The term Originalism has become a common one around the Supreme Court and in the legal field. The concept, applied to the Constitution, means to interpret the text based on either the original intent of the Founding Fathers or what the text would have meant to people at the time of ratification. There have been several valid critiques of Originalism but it has captured a sizable audience. Scoffing at the Living Constitutionists’ amorphous interpretations, Justice Antonin Scalia brought the theory of Originalism into practice on the Court.
Failed Supreme Court Nominee Robert Bork would have been the second Originalist on the Court in a span of less than three years. However, it wouldn’t be until 1991 (Scalia was confirmed in 1986) when Clarence Thomas joined the Court did it have two full-fledged Originalists. Both powerfully conservative in their jurisprudence, Scalia and Thomas were frequent dissenters and managed to shift the argument to their battleground, on what the Constitution would have meant in 1791. This is no more on show in the famous gun rights case, District of Columbia v. Heller. In this case, Scalia argued, through textualism and Originalism, that the Second Amendment protected an individual’s right to bear arms. Previously, it had been understood that it only protected a more general, group-based right based on the operative “militia” clause. Scalia said the clause did not affect the base meaning of the text. Both Stevens and Breyer argued against this, saying that the militia clause only gave the right for States to have state-based militias with weaponry, not for an individual right to use guns for self-defense. Breyer went farther and used historical evidence to evince that the Founders never intended an individual right to weaponry for self-defense purpose, and historians who read the case generally agreed with Breyer. But that’s not the point. The point is they were fighting on Scalia’s turf. Doing this, albeit with several very conservative justices, Scalia moved the Court to the right.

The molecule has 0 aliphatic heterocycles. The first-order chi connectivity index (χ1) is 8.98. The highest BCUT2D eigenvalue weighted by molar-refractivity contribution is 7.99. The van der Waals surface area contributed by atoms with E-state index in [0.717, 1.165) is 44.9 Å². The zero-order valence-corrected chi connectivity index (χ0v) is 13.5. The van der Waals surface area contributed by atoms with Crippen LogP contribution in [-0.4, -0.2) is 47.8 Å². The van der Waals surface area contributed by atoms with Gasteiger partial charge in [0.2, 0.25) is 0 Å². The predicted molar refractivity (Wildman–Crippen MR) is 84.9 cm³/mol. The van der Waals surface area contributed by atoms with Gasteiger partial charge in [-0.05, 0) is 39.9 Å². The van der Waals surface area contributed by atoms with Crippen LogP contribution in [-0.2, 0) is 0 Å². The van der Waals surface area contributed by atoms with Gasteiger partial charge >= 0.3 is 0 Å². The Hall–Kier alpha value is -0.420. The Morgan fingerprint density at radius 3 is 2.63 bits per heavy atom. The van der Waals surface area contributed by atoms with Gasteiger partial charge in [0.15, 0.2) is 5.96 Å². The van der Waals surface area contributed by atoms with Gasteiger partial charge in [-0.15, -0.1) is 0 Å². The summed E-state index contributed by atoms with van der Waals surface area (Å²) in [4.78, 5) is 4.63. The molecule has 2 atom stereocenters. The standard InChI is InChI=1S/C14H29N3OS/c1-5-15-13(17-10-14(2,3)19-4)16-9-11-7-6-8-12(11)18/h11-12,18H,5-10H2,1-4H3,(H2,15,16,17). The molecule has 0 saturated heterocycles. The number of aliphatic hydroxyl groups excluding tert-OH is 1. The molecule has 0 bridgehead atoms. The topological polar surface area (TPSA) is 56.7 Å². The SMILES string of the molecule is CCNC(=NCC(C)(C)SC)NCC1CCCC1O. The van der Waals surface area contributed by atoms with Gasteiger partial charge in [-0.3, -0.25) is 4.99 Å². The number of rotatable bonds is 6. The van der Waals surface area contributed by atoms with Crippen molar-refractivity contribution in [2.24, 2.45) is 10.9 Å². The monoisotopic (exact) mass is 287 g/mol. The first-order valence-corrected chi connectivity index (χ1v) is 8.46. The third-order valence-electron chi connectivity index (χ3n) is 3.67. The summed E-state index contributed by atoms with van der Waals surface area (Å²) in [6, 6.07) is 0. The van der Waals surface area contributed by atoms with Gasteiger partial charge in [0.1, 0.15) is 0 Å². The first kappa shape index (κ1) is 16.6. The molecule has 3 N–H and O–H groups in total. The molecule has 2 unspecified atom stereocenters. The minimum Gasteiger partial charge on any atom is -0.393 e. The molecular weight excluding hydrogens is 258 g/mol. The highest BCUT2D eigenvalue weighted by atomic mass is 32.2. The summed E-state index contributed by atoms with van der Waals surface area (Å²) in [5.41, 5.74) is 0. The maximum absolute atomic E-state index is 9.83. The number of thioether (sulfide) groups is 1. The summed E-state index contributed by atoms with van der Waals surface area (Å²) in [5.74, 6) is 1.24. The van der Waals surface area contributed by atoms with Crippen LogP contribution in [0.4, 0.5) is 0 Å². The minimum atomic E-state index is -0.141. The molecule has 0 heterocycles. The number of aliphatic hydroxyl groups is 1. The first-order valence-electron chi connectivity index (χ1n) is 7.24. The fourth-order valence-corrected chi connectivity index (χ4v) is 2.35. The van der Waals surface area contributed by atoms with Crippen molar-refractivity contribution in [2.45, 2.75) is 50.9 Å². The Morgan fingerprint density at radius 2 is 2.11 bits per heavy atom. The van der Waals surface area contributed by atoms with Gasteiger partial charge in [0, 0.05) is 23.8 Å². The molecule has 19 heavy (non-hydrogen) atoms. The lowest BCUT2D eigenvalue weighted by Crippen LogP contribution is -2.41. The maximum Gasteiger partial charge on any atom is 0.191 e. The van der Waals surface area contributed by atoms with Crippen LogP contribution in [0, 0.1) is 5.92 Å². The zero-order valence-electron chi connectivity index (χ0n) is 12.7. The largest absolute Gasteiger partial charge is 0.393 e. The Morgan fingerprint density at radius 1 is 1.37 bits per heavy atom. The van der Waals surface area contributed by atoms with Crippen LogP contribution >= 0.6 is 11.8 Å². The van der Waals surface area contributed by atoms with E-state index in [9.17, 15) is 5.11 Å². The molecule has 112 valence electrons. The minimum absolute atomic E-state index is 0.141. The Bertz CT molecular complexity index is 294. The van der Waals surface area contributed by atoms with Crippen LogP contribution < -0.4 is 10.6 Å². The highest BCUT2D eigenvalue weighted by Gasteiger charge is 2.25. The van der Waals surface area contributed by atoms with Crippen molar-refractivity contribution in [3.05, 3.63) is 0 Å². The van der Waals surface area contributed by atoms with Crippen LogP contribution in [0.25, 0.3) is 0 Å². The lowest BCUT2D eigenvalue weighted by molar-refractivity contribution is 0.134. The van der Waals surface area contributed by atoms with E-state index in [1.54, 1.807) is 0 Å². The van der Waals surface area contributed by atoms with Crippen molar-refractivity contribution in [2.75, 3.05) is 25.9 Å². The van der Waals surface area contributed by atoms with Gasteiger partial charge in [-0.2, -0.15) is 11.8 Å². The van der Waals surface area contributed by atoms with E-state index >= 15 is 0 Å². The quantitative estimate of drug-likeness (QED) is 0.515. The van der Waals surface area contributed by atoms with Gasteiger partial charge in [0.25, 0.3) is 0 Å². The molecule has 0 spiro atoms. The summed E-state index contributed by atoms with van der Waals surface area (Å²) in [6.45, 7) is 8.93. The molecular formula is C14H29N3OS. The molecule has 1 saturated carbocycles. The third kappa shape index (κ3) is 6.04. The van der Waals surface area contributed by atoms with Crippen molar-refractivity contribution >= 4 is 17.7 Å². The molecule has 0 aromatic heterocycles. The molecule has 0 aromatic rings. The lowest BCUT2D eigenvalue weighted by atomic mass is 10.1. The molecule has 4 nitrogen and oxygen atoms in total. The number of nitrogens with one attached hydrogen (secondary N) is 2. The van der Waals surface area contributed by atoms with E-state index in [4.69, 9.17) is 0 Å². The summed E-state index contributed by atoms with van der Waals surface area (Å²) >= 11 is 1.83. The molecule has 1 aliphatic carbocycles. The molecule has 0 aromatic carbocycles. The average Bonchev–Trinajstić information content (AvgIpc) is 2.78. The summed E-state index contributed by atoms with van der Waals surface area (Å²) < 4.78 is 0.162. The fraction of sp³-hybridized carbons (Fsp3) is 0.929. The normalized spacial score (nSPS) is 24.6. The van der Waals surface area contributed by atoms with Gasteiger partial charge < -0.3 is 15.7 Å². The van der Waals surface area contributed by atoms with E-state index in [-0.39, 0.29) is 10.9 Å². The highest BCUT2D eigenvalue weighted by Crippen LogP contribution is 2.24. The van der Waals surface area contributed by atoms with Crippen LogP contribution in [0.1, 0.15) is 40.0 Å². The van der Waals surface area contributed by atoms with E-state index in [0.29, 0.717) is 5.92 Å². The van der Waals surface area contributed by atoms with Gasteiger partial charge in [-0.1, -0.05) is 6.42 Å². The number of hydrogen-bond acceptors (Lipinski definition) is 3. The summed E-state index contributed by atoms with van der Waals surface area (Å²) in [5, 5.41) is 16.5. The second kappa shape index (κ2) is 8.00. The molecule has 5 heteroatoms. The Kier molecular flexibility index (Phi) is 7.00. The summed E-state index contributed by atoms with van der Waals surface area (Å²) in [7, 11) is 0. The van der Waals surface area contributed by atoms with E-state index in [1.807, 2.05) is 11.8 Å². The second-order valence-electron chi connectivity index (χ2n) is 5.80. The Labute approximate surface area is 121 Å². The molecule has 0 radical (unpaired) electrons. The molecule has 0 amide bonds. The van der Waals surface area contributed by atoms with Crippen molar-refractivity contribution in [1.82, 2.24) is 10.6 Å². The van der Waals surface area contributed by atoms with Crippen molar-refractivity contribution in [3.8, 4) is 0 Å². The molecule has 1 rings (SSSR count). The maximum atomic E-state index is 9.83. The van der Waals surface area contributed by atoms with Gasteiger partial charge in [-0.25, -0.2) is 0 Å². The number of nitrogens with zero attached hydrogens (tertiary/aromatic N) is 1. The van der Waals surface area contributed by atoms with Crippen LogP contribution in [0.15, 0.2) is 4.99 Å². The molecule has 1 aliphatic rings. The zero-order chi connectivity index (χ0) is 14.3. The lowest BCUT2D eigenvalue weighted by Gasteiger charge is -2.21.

One important distinction is between Scalia and Thomas’s views of Originalism. Scalia interpreted based on original meaning, what people at the time of ratification would have thought the text of the Constitution. The same follows for the people in 1868 with the Fourteenth Amendment. Scalia was willing to bend at times, conceding that he would have joined the majority in Brown v. Board even though Originalist views would not justify it. Thomas, however, took more of a hard-line approach to the Constitution, arguing for original intent. He’s always searching for what the Founders meant to say with their words in the Constitution, and is usually not willing to budge. Thomas will join majorities or dissents where he wants the same outcome, but will almost always write a concurrence or dissent with his own reasoning to arrive at that conclusion.